If you’re breastfeeding, there’s a good chance that you’re (a) STARVING all.the.time, and (b) don’t have enough time to eat enough. Of course, that’s because (a) nursing a baby can burn 500 calories a day, and (b) with all that time you’re spending feeding, burping, changing and bathing your baby, who has time to sit down for a meal?
How many little plastic tubs of yogurt do your kids eat every week? Three? Five? More? While certainly convenient—and nutritious—the packaging is wasteful (if you don’t rinse and recycle), and you may encounter unwanted ingredients, especially if they’ve convinced you to buy one of the fun, colorful varieties they saw in that “cool” TV commercial. An easy solution is to simply make your own. I say simply because it really is easy to do!
There’s a popular commercial with the slogan “Every Body Needs Milk.” We have a different version when it comes to your health, particularly for women: Every Body Needs Calcium. However, your choices for that mineral range from dairy (yup, as in milk and a cookie!) to certain greens to supplements to calcium-enriched soy milk.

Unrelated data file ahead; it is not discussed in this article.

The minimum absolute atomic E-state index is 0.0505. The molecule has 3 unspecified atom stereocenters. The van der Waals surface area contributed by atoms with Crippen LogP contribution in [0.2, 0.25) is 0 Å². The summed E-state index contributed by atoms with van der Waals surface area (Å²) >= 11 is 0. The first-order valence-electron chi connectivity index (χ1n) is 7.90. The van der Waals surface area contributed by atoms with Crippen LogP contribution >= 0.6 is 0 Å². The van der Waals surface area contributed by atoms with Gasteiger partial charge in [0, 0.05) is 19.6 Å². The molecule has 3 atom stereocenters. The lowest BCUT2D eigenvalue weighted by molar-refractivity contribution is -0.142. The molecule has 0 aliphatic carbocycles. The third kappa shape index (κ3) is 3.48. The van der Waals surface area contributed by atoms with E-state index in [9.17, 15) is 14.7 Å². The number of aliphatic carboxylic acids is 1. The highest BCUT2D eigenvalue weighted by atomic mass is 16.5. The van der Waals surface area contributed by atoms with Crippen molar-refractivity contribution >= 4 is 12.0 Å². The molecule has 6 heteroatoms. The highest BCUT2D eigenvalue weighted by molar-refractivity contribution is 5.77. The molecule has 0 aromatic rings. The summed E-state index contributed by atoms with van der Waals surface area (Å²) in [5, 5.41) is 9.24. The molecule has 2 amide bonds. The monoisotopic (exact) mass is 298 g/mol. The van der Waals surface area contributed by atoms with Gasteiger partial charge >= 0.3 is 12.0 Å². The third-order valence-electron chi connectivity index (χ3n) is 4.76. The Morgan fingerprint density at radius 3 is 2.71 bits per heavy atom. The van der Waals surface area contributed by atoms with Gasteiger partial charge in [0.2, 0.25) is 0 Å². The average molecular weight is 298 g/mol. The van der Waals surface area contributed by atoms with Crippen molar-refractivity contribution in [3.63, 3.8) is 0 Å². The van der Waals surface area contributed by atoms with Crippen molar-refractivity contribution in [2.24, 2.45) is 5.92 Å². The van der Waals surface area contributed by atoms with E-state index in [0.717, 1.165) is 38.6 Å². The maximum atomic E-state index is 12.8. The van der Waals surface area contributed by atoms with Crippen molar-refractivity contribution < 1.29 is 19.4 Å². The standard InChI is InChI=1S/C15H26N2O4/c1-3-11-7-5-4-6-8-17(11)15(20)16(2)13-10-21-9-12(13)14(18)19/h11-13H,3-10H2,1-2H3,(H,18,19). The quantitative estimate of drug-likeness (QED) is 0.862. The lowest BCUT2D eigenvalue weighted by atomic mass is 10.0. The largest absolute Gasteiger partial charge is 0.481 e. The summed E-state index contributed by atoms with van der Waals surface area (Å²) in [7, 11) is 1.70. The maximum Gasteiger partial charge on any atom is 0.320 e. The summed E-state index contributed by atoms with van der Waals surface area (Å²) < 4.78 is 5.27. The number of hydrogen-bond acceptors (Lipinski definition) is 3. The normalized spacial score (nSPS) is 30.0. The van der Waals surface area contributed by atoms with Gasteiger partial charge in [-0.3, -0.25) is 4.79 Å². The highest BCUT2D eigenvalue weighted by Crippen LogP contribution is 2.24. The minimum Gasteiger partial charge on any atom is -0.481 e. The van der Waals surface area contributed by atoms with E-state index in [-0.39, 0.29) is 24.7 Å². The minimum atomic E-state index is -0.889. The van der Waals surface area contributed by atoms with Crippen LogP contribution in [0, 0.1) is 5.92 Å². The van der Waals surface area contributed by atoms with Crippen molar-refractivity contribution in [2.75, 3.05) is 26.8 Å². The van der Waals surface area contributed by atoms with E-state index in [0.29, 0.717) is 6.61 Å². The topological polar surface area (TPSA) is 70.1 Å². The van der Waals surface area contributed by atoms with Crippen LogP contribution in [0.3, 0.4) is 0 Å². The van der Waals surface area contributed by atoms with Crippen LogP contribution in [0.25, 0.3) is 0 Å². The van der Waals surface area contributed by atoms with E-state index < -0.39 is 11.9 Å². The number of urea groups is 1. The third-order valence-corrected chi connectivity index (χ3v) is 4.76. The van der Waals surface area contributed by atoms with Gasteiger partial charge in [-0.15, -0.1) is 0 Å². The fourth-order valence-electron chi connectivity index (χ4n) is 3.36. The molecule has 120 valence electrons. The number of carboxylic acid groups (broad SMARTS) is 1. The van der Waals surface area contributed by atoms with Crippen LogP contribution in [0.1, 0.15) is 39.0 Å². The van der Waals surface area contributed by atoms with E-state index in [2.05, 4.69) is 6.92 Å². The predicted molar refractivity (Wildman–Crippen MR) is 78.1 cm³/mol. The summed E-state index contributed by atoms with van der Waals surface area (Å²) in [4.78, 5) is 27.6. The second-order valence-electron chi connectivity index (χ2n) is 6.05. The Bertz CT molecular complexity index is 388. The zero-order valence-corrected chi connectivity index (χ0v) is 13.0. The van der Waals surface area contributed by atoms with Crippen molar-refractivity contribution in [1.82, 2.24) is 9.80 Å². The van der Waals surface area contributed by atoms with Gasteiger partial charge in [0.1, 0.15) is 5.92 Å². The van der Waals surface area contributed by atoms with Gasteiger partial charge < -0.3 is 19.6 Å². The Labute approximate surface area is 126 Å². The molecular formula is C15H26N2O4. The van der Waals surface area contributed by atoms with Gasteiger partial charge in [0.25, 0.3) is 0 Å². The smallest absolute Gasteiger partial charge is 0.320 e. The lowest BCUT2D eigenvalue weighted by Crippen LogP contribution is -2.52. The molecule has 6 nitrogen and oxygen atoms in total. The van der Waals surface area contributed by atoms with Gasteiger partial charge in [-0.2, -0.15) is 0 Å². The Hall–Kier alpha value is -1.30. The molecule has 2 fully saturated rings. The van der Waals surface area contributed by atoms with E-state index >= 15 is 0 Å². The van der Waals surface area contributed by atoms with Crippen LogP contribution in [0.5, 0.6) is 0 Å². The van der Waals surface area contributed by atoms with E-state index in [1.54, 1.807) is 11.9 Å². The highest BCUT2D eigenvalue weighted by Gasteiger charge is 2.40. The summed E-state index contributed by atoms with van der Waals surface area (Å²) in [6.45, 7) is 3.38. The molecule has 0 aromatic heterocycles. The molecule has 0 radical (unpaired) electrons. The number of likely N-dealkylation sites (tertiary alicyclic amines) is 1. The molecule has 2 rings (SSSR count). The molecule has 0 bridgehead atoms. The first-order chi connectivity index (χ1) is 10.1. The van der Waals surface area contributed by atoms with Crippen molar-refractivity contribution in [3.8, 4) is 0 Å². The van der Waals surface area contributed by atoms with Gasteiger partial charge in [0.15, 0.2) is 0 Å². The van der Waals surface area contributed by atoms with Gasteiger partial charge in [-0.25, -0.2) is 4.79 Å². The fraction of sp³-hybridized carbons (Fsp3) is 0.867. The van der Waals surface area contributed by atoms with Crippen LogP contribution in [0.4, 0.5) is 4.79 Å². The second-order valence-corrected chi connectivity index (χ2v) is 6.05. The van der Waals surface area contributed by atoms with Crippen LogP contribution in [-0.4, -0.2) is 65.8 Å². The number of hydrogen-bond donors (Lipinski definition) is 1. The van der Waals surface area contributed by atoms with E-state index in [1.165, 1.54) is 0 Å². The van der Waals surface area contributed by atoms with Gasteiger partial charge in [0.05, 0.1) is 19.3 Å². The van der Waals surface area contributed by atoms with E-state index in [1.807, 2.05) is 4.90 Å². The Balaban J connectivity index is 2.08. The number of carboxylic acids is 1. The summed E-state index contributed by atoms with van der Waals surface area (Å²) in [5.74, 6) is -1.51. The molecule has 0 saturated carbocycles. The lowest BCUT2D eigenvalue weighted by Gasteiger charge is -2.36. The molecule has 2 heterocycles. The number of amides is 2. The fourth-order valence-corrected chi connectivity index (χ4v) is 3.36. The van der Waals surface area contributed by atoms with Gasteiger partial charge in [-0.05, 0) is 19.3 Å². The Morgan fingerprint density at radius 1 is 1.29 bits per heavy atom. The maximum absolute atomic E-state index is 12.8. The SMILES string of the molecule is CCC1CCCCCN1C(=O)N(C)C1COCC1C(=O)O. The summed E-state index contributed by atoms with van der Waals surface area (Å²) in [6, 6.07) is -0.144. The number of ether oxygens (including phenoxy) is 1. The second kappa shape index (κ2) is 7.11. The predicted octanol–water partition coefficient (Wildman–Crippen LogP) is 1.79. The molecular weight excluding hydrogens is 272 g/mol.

When you’re toting a small tot across the globe (or even just across state lines), one thing you’ve got to have on hand is snack food. Lots and lots of it. Because make no mistake about it: there will be a meltdown during your journey (at least one)—and there’s nothing like something yummy to nosh on to turn a cranky kid into a happy one.
You may be familiar with a Mediterranean diet, which typically is rich in vegetables, fruit, beans, olive oil, nuts and fish. What do those foods offer your body? The veggies and fruit provide you with fiber, vitamins and minerals, while beans offer both fiber and protein. Olive oil and nuts are powerhouses of monounsaturated fatty acids (MUFAs), which are healthy unsaturated fats, sometimes referred to as “good fats.”
With winter on its way out, now is your last chance to savor this season’s star produce in its freshest form. Butternut squash—technically a fruit, but often thought of a vegetable—is at its peak from fall to late winter. Cube and simmer it in broth with spices and onion, then blend smooth in your food processor for a flavorful and nutritious soup.
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